You may be thinking, “I don’t need help understanding people. I need help with my pronunciation.” What you may not realize, though, is that improving your speech perception will help you improve your accent too.
Why is speech perception important to learning how to improve my accent?
The first step in improving your accent is learning to hear the difference between what you’re saying and what you should be saying in order for others to understand you more clearly. You may, for example, be substituting one sound for another or not saying the target sound at all. If you cannot hear the difference between the wrong sound you are pronouncing (error) and the sound you should be saying (target sound), it will be difficult to change your accent.
With many of my students, I use what is called the Minimal Pairs technique. A minimal pair is a word that differs from another word by only one sound. Some examples include:
- bear and pear - the /b/ and /p/ are different, but “air” is pronounced the same
- be and see - the /b/ and /s/ are different, but “ee” is pronounced the same
- fin and tin - the /f/ and /t/ are different, but the “in” is pronounced the same
I use lists of minimal pairs to help my students hear the difference between what they usually say (the error sound) and what they should say (the correct target sound).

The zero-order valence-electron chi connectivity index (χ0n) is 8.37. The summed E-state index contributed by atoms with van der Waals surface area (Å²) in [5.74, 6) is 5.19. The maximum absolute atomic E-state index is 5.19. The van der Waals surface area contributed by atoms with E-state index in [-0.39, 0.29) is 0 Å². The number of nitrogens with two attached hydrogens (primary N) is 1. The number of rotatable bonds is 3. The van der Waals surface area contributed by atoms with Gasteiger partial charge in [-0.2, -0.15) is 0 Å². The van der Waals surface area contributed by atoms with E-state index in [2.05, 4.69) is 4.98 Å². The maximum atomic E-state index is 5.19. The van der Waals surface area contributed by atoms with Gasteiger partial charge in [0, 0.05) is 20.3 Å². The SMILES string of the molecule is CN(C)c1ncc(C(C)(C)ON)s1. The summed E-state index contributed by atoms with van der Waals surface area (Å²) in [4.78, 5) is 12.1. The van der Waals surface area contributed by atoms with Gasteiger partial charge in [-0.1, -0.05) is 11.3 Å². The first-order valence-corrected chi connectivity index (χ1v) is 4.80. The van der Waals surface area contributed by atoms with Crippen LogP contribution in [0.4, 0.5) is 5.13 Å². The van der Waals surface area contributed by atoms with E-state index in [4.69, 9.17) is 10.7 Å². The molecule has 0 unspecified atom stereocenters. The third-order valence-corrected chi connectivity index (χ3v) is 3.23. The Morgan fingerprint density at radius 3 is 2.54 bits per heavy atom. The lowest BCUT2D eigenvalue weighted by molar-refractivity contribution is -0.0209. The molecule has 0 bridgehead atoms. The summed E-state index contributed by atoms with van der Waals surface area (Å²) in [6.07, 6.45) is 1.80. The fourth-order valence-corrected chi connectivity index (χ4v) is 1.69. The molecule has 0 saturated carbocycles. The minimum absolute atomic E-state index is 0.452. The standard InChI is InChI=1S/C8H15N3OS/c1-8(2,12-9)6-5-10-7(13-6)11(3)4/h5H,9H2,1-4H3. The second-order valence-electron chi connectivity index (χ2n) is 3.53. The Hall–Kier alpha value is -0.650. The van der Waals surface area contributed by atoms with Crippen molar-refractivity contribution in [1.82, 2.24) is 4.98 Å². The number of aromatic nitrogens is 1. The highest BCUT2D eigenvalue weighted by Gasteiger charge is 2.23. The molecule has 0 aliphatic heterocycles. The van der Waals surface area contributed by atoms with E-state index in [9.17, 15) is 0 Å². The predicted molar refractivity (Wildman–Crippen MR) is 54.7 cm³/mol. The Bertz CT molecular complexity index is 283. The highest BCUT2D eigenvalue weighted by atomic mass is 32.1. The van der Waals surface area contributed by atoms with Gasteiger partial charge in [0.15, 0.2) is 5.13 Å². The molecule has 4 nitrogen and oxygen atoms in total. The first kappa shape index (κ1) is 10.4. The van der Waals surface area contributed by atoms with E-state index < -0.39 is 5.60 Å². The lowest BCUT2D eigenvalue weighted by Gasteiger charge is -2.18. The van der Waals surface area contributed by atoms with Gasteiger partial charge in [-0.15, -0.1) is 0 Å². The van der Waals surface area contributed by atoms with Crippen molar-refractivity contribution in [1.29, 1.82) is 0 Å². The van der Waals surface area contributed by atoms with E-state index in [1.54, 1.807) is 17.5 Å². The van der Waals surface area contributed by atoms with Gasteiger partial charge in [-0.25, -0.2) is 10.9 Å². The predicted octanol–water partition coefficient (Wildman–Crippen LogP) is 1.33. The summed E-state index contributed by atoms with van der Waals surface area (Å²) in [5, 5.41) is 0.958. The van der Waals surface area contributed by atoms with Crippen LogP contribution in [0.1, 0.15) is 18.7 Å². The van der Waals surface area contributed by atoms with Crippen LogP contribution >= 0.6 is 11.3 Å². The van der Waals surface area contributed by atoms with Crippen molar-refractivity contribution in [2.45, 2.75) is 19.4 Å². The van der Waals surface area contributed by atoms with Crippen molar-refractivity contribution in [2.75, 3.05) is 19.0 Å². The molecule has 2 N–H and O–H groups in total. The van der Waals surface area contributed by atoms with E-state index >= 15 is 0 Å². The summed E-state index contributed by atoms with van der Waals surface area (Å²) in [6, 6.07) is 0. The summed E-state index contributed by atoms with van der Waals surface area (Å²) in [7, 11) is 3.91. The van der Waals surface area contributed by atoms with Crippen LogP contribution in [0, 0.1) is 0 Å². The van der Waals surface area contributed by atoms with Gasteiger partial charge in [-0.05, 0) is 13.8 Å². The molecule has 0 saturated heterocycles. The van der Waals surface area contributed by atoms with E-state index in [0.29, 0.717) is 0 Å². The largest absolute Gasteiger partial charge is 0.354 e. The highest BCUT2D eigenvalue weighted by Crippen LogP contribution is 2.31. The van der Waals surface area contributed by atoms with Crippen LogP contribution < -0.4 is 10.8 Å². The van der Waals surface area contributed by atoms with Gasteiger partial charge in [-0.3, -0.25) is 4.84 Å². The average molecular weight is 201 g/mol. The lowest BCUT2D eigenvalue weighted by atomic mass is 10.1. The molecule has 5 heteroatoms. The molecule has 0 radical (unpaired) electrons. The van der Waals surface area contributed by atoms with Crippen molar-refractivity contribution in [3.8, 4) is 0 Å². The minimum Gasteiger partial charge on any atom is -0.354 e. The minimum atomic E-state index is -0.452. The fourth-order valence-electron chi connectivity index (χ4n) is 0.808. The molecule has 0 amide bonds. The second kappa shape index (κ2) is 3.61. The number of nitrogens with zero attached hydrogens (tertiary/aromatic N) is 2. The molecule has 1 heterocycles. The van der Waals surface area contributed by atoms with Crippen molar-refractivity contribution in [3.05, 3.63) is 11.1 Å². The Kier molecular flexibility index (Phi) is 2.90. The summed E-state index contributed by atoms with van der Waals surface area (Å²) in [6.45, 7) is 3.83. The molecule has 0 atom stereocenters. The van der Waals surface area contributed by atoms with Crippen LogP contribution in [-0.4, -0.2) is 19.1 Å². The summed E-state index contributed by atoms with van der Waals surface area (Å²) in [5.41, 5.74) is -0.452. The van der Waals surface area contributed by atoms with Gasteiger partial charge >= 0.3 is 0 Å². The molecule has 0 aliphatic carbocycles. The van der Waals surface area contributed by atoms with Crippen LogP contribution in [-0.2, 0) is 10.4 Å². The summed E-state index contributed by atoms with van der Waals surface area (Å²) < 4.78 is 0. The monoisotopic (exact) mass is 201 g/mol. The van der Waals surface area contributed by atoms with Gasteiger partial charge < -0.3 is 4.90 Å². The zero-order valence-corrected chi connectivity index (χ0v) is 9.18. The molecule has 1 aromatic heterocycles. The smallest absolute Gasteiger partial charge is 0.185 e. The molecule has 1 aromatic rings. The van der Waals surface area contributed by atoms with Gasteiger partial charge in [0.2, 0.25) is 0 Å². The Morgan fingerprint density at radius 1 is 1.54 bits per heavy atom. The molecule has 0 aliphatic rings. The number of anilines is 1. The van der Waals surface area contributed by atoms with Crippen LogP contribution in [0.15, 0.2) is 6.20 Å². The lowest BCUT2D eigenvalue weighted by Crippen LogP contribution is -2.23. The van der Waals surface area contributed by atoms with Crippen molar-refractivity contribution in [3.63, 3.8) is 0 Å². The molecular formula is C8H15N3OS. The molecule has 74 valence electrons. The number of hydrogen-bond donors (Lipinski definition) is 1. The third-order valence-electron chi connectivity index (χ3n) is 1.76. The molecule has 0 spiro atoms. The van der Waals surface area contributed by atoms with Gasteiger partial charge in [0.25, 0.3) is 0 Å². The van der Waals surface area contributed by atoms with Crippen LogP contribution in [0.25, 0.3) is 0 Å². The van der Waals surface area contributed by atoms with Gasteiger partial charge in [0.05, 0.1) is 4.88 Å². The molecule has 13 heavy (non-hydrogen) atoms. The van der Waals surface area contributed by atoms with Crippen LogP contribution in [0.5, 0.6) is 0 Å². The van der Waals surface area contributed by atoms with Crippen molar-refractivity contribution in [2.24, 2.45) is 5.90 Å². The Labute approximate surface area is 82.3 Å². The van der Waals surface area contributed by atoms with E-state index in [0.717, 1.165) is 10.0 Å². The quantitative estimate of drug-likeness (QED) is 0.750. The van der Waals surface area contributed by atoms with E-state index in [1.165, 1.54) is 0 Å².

By pairing these words, my students begin to:
- Hear the difference between their pronunciation and that of Standard American English
- Replace their error sound with the correct target sound, allowing them to speak more clearly
- Understand why others may have difficulty understanding their speech (i.e. that someone may not understand, “Can you give me a peas?” instead of “Can you give me a piece?”
Many of my students have told me, “Really, you say it that way?” I have been saying that word the wrong way for 8 years! Now I know why people can’t understand me.”
When students start learning the correct pronunciation with me, they also begin to hear it in their environments. After working a couple of weeks using the Minimal Pairs technique, one student told me, “I have a co-worker who speaks Spanish. I can now tell the difference between her incorrect pronunciation of this sound, the one I used to use too, and the pronunciation of my American co-workers. Now I know how to say it the right way.”
Improving your speech perception will help you improve your accent, making you more clear to others and ultimately, more confident in your speaking abilities.